Making Waara or Wagashi

Nigerians call it Waara or Wara, and Ghanaians call it Wagashi. Waara/Wagashi originated from the Fulani Northerners in both countries, and possibly other West African countries as well. Note that there is a Japanese sweet that is named Wagashi as well.

I have always thought it should be possible to make it here (in the USA), but always wondered what would replace the plant leaves used to initiate the curdling of the milk.

Recently it came to my mind again, and after a bit of Googling, I came across several sites and a few Youtube videos. As usual, some of the instructions are based on “feel free to go on until the spirit of your ancestors tap you on the shoulder and say stop.”

I ended up basing my attempt on two YouTube videos (links below).

Some notes:

I set the milk to boil on the low end of medium. After more than an hour, it didn’t quite start to boil, but when I could see a bubble rise here and there, I gave up and added the white vinegar, and stirred the pot briefly. The milk started to curdle almost immediately, and I think that separation lowered the boiling point of the separated liquid because it started to boil vigorously. In one of the videos, even though the lady used the word “boiling” she actually indicated a temperature of about 88F (32C) which is lower than the boiling point of water. As she said, getting a food-grade thermometer is likely a good investment.
Don’t forget (as I did) to add a little salt. Without salt, the Waara is almost tasteless.
One thing I noticed is that the Waara turned out quite hard. Though not sure why, but I suspect it may be due to one or more reasons – I boiled the milk too much or too long; or used too much vinegar; or squeezed too much of the fluid out of it.

Ingredients and equipment:
– 4 liters of whole milk from Walmart ($4). Each whole milk container is about 3.78 liter so you need a little more than one container.
– one cup of white vinegar (Walmart’s Great Value brand is $3). You can also use lemon juice as an alternative.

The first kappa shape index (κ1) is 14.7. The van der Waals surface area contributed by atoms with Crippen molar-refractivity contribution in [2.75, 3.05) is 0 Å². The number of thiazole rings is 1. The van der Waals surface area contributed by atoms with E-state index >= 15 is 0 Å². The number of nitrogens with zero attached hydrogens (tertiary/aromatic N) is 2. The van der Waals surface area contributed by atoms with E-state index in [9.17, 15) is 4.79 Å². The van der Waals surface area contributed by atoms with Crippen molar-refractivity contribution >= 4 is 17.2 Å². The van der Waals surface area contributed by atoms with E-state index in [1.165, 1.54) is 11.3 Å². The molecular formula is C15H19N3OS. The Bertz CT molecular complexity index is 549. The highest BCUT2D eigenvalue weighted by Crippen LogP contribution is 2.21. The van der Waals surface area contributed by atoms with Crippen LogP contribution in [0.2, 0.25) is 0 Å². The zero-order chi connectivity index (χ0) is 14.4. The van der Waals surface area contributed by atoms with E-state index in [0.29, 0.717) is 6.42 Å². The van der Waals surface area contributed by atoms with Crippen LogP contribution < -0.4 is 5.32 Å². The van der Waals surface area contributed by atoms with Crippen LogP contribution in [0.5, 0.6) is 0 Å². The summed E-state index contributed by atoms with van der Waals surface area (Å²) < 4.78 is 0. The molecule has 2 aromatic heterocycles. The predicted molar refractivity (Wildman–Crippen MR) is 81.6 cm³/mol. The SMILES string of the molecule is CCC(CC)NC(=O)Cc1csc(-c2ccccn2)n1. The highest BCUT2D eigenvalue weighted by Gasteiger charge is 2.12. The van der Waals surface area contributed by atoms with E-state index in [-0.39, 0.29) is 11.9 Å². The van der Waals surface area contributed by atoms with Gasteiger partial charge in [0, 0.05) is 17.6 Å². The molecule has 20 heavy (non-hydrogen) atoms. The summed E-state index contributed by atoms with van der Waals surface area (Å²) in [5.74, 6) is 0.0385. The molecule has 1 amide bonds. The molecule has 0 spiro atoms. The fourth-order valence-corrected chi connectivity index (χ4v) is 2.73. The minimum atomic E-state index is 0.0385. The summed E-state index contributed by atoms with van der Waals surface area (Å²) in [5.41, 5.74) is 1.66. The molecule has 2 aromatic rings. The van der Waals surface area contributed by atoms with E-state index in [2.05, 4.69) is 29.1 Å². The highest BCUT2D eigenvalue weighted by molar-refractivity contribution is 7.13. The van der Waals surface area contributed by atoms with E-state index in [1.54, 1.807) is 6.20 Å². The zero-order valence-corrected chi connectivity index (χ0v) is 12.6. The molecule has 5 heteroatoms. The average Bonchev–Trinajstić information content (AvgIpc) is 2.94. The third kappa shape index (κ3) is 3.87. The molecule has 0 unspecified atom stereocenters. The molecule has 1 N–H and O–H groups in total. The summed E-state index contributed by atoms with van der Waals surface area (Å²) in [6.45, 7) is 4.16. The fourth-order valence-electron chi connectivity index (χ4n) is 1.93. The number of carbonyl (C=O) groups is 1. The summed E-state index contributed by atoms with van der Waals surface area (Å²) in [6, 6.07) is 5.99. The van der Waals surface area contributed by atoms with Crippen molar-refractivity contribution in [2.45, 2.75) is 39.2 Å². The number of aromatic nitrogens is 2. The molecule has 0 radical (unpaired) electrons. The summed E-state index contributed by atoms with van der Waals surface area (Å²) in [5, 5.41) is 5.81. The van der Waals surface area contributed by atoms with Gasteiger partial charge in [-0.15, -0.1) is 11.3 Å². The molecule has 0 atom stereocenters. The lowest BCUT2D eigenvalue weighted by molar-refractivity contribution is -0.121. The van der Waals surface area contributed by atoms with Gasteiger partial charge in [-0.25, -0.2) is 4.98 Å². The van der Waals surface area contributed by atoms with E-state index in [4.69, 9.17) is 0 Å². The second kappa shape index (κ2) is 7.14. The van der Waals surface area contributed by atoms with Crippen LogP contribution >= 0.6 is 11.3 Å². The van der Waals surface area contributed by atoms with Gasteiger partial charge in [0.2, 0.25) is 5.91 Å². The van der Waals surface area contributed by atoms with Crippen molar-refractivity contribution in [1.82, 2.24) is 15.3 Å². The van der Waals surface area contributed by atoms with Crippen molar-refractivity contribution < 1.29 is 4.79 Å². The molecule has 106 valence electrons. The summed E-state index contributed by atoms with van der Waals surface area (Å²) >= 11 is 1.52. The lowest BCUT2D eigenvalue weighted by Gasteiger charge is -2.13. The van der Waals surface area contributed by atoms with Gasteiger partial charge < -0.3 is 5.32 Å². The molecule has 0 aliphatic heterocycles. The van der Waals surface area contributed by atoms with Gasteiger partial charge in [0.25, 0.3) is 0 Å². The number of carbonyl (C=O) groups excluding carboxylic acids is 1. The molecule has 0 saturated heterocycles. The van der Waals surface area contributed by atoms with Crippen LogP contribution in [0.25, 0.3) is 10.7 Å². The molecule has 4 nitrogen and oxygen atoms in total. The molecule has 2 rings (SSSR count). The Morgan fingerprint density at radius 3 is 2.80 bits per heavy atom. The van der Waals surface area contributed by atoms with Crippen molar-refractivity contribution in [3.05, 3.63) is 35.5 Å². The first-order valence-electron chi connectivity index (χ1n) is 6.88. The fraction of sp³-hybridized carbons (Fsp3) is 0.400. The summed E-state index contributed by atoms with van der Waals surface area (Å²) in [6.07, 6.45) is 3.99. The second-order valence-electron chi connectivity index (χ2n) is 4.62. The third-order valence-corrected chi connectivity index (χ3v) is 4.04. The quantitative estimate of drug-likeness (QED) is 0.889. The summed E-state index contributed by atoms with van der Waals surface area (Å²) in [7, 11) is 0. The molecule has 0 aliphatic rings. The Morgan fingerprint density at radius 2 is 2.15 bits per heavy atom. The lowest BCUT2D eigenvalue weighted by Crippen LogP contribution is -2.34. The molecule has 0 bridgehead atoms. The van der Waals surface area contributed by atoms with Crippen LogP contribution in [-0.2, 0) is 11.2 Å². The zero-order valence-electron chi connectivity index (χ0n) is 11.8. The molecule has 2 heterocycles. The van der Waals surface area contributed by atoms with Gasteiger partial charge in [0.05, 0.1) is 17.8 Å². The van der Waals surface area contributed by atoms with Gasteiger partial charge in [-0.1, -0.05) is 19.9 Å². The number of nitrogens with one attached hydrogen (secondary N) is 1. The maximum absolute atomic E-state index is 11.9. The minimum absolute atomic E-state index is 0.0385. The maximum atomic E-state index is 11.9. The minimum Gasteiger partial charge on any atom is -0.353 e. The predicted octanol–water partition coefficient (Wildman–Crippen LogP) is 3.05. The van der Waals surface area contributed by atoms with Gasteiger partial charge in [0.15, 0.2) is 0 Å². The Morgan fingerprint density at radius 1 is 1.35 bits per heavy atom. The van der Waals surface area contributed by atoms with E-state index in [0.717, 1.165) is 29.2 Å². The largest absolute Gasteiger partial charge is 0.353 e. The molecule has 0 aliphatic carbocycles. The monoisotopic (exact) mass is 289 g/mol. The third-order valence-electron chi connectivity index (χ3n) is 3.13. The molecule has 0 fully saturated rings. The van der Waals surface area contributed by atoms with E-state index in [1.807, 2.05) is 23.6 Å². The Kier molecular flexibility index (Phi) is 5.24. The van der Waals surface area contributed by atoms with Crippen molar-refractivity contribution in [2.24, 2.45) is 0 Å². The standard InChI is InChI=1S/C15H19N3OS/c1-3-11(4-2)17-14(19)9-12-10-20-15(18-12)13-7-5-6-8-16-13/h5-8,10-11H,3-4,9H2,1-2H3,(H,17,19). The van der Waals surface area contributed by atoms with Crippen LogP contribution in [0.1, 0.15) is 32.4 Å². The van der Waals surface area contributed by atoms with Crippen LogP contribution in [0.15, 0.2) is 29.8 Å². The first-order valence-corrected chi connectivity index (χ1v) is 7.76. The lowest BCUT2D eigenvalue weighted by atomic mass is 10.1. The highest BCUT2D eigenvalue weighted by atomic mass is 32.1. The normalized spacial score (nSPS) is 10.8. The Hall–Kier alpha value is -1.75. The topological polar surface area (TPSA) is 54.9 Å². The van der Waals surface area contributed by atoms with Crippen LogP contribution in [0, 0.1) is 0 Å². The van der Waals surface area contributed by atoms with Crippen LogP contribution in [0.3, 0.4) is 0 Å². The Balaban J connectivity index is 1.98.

– a little salt to taste.
– a sieve ($7).
– Cheese cloth or something similar. Got one from Walmart for $3. After cutting off about 2 feet of it to use to squeeze the liquid from the Waara curds, I had to shake it vigorously first as some of the threads came off. Though it is labeled food-grade, I prefer not to eat too many of the threads :-).

– Put the milk in a pot and bring to almost boiling point.
– Add the white vinegar and stir (it will start to curdle immediately).
– leave it on the fire for another 15 to 20 mins.
– scoop out the curds into a sieve to get rid of the liquid.
– transfer the drained curds into a cheese cloth and squeeze out as much of the liquid as possible.


Boling the milk (add a little salt to taste).
White vinegar (I added 1.5 cups instead of one, maybe reason the curds turned out hard?)

after adding the white vinegar and stirring briefly.

About 15 minutes after adding the vinegar and turning off the stove.

Drained some of the liquid from the pot.

Waara curds in a sieve.

A little burnt milk at the bottom of the pot.

Waara curds in a sieve. The side plate is 8.25 inches in diameter for reference purposes.

Waara curds in a sieve. The side plate is 8.25 inches in diameter for reference purposes.

Food-grade Cheese cloth.

Wrapped the curds in a piece of cheese cloth.

Wrapped the curds in a piece of cheese cloth.

Using the milk container as leverage to squeeze out the fluid from the Waara curds in the cheese cloth. Feel free to wash your hands or put on gloves, and squeeze it through the cheese cloth 🙂
After squeezing out as much of the liquid as I could.

Waara (final product).

Texture is like hard cheese after a few hours.

Reference videos: